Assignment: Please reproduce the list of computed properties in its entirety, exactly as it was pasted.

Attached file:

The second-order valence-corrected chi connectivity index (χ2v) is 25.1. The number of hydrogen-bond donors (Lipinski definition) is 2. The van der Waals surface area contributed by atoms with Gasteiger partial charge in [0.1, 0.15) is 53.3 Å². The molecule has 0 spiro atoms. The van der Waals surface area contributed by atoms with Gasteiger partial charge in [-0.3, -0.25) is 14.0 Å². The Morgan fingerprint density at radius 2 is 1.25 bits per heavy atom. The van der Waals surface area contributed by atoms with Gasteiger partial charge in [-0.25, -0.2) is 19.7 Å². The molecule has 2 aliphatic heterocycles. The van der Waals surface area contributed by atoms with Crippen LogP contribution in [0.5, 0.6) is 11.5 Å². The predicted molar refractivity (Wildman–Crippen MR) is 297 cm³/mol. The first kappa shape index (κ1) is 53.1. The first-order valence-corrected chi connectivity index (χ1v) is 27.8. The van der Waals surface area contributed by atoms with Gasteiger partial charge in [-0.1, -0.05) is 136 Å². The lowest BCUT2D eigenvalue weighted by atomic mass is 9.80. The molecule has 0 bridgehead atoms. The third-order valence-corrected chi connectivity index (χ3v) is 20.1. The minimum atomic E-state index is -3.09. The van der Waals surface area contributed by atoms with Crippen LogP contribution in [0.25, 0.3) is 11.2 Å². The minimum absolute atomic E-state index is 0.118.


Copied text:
The second-order valence-corrected chi connectivity index (χ2v) is 25.1. The number of hydrogen-bond donors (Lipinski definition) is 2. The van der Waals surface area contributed by atoms with Gasteiger partial charge in [0.1, 0.15) is 53.3 Å². The molecule has 0 spiro atoms. The van der Waals surface area contributed by atoms with Gasteiger partial charge in [-0.3, -0.25) is 14.0 Å². The Morgan fingerprint density at radius 2 is 1.25 bits per heavy atom. The van der Waals surface area contributed by atoms with Gasteiger partial charge in [-0.25, -0.2) is 19.7 Å². The molecule has 2 aliphatic heterocycles. The van der Waals surface area contributed by atoms with Crippen LogP contribution in [0.5, 0.6) is 11.5 Å². The predicted molar refractivity (Wildman–Crippen MR) is 297 cm³/mol. The first kappa shape index (κ1) is 53.1. The first-order valence-corrected chi connectivity index (χ1v) is 27.8. The van der Waals surface area contributed by atoms with Gasteiger partial charge in [-0.1, -0.05) is 136 Å². The lowest BCUT2D eigenvalue weighted by atomic mass is 9.80. The molecule has 0 bridgehead atoms. The third-order valence-corrected chi connectivity index (χ3v) is 20.1. The minimum atomic E-state index is -3.09. The van der Waals surface area contributed by atoms with Crippen LogP contribution in [0.25, 0.3) is 11.2 Å². The minimum absolute atomic E-state index is 0.118.